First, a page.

7. From one athletic trainer to another... DO IT! I have been a certified athletic trainer since 2005 and I did my graduate assistantship at Arizona State University (majored in Higher Ed Administration.) After attending 2 large conference schools (completed undergrad in the Big 10) I realized that slaving my life away as an ATC for minimal pay and minimal respect was not what I had signed up for. I love being an athletic trainer, but for me, the rewards do not equal my sacrifice or dedication to the profession. When I finished grad school I worked in sales/marketing and realized that I wanted a real profession where I could be respected for my knowledge and where I could do great things for other people. So for the last 3 years, I have worked at a high school (definitely NOT where I thought I would be as an ATC), but it has allowed me to take my pre-reqs for PA school. I was accepted last summer and I begin in January! I know there are many schools who are not "ATC friendly," but there are many who value our backgrounds as an allied health profession. I, personally, know 5 ATC's who have gone the PA track and they love it and were successful in school. Just contact the schools you are interested in and you'll get a feeling right away if they respect your background or not. I know that Midwestern (in AZ) loves ATC's and I was told personally by their program director that the former ATC's who have gone through their program were great. It sounds like you have a great GPA and plenty of experience to propel you forward. I wish you the very best of luck in finding the right program to fit your needs. And I promise that hard work and dedication will pay off!
  8. klrigden, How did it go today? Did you think that it was pretty laid back and standard? How were the other interviewees? In my interview I think there were a couple of "No's" (Although I'm not on the committee!) But there were some people who weren't as professional and possibly weren't mature enough for the PA setting. There were definitely others who seemed to really have it together... None of us really talked about our "stats" or other programs we applied to, but I think that most people had applied to multiple other places and I'm not sure if ISU was their #1 choice. Just wanting to see how you thought the competition today stacked up :) And glad I could help you feel at ease before your interview... I could have used that on Tuesday! lol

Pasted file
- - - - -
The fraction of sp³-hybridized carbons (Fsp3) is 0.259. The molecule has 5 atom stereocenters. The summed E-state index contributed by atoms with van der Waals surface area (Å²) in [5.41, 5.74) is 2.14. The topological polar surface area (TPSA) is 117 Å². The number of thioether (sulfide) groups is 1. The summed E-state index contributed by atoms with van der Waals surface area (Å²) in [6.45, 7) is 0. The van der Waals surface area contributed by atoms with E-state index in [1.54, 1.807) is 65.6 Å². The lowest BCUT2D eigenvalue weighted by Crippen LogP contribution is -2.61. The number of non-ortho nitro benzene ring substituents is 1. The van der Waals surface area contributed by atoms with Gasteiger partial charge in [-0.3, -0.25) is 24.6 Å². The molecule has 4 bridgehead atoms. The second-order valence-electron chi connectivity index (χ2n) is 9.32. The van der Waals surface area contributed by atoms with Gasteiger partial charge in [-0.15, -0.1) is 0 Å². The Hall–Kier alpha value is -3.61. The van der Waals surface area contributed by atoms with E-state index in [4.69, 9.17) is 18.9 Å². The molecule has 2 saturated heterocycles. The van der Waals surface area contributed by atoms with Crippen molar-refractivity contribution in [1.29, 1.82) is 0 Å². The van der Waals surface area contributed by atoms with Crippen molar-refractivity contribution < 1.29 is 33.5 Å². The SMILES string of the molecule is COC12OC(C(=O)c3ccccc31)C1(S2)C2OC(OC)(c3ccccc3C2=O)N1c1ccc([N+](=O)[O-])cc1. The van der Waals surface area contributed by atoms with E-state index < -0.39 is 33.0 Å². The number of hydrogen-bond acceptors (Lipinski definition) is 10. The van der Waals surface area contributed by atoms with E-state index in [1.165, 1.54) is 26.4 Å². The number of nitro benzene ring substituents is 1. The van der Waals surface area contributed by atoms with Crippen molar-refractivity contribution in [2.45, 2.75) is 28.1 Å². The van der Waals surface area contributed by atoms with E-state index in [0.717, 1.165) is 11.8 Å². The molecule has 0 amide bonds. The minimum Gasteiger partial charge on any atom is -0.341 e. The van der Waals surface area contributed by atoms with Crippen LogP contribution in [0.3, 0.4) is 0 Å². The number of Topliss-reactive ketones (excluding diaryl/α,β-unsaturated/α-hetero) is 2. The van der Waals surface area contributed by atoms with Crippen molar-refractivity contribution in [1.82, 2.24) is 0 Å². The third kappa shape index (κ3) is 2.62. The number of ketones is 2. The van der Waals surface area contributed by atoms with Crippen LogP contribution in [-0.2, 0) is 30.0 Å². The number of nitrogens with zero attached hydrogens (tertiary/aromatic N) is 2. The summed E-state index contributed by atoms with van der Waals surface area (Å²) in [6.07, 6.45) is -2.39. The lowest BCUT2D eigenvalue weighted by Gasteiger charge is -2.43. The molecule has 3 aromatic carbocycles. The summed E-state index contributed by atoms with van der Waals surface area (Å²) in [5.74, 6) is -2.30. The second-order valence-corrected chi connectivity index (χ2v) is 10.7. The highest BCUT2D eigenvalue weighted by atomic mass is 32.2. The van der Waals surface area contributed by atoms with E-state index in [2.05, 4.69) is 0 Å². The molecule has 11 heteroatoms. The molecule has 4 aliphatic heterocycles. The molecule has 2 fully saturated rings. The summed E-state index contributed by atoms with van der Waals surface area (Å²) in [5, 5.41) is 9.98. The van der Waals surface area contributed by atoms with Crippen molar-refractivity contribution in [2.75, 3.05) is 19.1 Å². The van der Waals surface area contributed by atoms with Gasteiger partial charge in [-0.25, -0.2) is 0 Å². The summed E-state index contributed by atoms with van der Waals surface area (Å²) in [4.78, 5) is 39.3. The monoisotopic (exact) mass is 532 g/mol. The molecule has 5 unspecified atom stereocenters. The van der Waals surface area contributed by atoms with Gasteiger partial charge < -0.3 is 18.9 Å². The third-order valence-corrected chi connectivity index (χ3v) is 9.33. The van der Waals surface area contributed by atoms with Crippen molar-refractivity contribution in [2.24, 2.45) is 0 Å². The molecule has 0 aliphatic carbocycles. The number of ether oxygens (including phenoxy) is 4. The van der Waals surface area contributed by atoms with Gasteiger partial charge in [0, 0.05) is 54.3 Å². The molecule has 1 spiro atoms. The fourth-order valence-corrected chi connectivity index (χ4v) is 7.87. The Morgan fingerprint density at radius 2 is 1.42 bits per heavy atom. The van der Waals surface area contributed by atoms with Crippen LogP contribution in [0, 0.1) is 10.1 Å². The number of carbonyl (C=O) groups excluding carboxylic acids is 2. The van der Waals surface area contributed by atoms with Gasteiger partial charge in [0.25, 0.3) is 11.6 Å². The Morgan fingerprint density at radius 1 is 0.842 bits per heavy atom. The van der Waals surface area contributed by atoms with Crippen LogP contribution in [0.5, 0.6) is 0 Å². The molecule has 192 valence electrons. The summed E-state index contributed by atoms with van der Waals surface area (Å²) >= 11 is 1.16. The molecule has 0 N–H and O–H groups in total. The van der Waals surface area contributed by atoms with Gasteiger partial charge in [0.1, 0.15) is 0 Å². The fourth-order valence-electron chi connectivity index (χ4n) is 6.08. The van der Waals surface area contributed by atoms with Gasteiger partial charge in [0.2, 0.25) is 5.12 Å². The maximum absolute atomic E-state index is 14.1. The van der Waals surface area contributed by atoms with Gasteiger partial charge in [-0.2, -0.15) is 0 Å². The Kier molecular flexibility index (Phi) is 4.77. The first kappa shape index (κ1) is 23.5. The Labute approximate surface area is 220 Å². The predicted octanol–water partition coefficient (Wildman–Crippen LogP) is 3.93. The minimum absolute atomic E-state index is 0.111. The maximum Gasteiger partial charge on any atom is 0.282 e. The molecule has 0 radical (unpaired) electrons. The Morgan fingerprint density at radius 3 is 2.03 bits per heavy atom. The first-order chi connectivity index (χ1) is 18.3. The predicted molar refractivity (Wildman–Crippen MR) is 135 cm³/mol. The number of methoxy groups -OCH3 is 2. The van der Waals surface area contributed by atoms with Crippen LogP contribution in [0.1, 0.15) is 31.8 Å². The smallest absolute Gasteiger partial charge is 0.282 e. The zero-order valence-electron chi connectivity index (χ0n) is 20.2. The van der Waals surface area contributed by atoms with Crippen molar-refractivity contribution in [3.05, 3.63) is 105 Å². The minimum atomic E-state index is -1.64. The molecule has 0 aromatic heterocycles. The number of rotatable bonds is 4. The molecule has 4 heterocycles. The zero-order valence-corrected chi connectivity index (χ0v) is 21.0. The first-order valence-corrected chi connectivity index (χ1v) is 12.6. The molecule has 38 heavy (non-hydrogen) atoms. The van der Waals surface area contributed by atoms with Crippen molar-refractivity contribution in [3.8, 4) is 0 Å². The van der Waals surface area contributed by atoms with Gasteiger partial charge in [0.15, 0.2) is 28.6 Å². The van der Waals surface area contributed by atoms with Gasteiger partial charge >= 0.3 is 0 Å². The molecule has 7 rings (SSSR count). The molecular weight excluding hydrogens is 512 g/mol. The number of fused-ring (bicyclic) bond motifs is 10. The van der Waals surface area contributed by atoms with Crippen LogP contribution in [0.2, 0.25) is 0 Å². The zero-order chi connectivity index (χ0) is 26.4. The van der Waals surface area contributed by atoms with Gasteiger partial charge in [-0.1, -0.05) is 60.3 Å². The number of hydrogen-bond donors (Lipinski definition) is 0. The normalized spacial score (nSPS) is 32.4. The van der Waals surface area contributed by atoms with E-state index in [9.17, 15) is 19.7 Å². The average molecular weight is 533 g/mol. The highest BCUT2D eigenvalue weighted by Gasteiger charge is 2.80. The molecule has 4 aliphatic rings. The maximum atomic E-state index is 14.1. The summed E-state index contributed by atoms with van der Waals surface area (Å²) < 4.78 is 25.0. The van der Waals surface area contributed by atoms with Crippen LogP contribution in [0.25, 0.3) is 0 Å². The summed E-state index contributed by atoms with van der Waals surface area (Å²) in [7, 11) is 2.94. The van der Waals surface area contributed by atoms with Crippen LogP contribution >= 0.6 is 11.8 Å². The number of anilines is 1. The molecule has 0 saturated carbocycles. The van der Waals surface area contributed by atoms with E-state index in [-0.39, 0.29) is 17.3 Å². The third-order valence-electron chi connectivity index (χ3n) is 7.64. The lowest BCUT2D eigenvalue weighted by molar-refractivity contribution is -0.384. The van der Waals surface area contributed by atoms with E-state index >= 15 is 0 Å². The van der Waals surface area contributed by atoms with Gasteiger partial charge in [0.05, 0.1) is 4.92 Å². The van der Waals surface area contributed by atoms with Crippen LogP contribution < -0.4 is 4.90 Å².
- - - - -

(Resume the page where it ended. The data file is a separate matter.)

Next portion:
9. sarraeo26, When is your interview? I interviewed today and overall thought it was a great experience (as it was my 1st interview.) The ADCOM was very laid back and you're right, it was pretty standard... I think they just want to know they type of person you are and how you handle yourself in certain situations. As for Terre Haute having hostels- I doubt it! I'm not sure if you're familiar with Indiana, but Terre Haute is a small "city" in the middle of interstates and cornfields, lol! There were some people in my interview who stayed at some decently priced hotels. You would fly into Indianapolis, so you could also stay in Indy and then drive to ISU in the morning (it takes about an hour and 30 mins). Good luck and I hope you make it to Indiana safely!
  10. Hello everyone! I was invited to an interview at ISU on May 24th, but haven't heard any specifics yet on exact meeting location, time, etc. Did anyone who posted earlier have an interview yet? Did you feel comfortable with the way it was structured? I don't want to ask any specific questions, because I think sometimes that can be too forward! Just wanting to make sure they didn't throw any major bombshells at anyone! ;) Any info or advice would be appreciated! Also to marilynpac: As stated earlier, there is not a PA school thread for Indiana State since it's such a new program. But if you know how to get them to create one (as they are currently starting their 3rd application cycle) that would be great!
  11. I also read somewhere that CASPA will just cut off your statement at 650 words... So you're final words could be left out if you're not careful! It's hard to keep it to 650, but I was reading another forum that said to just keep it simple and say exactly what you want the admissions committee to know about you and why you want to go to PA school. Hope this helps!